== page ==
According to NetBlocks, the Nigerian economy lost a whopping N499.32 billion since the Federal Government of Nigeria's ban over Twitter operations in Nigeria took effect some seven months ago.
Precisely on June 5, 2021, the Federal Government officially placed an indefinite ban on Twitter as a response to the company deleting tweets from the President.
According to reports, the tweets from the President that generated much debate were his statements warning South Eastern insurgent groups about avoiding a repeat of the ugly history of the Nigerian civil war of 1967.
The Nigerian Communications Commission (NCC), in response, gave a directive to the telecommunications companies to delist Twitter operations in the country.
Probing closer at NetBlocks' Cost of Shutdown Tool (COST) report estimates showed that the Twitter ban continues to bleed the Nigerian economy of at least USD6 million daily.
Perhaps calculating the economic and financial cost will help the government appreciate the positive non-political impact its ban on Twitter has on the economy.
It has been 200 days since the infamous ban and there is no clear sight of a solution to this imbroglio, just a mere statement of resolve from those responsible for resolving this impasse.
During the early days of the ban, the United States and the European Union released a joint statement condemning the ban.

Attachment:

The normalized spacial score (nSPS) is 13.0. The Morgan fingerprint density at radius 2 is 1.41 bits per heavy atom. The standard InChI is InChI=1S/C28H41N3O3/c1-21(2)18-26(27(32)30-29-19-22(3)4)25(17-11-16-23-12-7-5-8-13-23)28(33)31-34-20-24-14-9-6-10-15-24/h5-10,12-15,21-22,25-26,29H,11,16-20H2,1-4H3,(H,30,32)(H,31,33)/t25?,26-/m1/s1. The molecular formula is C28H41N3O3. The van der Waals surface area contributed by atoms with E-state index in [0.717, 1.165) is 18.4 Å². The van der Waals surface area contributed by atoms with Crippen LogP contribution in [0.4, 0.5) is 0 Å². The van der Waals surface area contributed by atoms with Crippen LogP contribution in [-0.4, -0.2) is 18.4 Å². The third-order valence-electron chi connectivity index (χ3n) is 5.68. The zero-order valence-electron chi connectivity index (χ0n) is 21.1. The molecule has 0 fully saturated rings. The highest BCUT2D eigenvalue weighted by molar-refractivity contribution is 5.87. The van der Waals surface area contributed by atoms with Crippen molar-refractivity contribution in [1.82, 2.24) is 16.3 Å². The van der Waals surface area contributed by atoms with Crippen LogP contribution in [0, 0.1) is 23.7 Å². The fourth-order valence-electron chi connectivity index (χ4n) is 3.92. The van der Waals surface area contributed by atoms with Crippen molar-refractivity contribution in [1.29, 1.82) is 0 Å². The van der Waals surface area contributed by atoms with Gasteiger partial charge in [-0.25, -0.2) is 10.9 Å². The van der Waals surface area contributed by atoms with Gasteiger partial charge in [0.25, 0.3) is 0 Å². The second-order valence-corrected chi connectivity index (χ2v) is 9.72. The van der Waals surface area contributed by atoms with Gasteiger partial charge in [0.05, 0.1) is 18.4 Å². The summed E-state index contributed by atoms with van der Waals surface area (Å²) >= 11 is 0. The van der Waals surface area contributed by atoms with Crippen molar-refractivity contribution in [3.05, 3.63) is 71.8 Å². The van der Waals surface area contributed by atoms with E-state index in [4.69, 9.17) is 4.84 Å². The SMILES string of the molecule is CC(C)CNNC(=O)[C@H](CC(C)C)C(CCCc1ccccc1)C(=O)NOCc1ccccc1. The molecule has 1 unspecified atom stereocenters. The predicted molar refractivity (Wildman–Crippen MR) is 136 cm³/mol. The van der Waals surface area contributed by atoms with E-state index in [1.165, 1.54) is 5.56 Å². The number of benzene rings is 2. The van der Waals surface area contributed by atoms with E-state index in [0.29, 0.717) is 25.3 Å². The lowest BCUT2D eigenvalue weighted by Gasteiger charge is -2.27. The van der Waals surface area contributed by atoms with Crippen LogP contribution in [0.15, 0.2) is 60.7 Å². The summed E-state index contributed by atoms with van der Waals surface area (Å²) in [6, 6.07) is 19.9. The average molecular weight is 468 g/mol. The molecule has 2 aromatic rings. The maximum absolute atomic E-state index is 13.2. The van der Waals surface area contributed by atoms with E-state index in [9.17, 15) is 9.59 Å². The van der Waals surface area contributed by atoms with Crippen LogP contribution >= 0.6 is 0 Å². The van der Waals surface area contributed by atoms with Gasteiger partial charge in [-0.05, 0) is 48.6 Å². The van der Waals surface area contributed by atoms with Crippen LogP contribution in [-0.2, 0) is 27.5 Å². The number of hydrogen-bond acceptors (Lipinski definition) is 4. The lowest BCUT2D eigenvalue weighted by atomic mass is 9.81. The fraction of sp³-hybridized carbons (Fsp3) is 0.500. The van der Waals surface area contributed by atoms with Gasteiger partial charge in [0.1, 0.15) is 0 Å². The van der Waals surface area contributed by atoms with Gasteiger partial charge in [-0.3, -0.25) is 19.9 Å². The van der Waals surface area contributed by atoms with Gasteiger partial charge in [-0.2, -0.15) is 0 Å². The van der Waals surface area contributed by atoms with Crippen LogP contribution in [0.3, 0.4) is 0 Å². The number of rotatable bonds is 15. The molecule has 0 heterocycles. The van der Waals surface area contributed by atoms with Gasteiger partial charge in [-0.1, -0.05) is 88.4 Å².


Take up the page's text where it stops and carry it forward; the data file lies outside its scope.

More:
In a move to restrict access to Twitter and continue its anti-social media attitude, the attorney general of the federation first openly threatened to prosecute citizens who bypass the ban, but then denied saying so after a screenshot of a Twitter deactivation notification he shared on Facebook showed a VPN logo.
However, bowing to public pressure, President Muhammed Buhari in his Independence Day broadcast said Twitter must meet the Nigerian government’s five conditions before the suspension of the social media platform will be lifted.
The conditions include: Twitter must pay attention to national security and cohesion; registration, physical presence, and representation in Nigeria; fair taxation; dispute resolution, and local content.
Just recently, the Minister for Information and Culture, Lai Mohammed, said Twitter had agreed to the nation’s conditions for the suspension to be lifted.
Jude Isime, a freelance digital marketer, pleaded with the federal government to reconsider their position and allow Twitter back into the country. According to him,
"Twitter's ban has been bad for business. Since June, when the government stopped Twitter from operating in Nigeria, we have lost so much money.
"Before the ban, I used to make as much as NGN15,000 and NGN75,000 from some clients in a month by promoting their business on Twitter.
"Mine is small compared to what some people and organizations make from their activities on Twitter.
"I just hope Twitter can be allowed to return to the country because things are hard in the country and Twitter is one of the companies helping most Nigerian youths survive."
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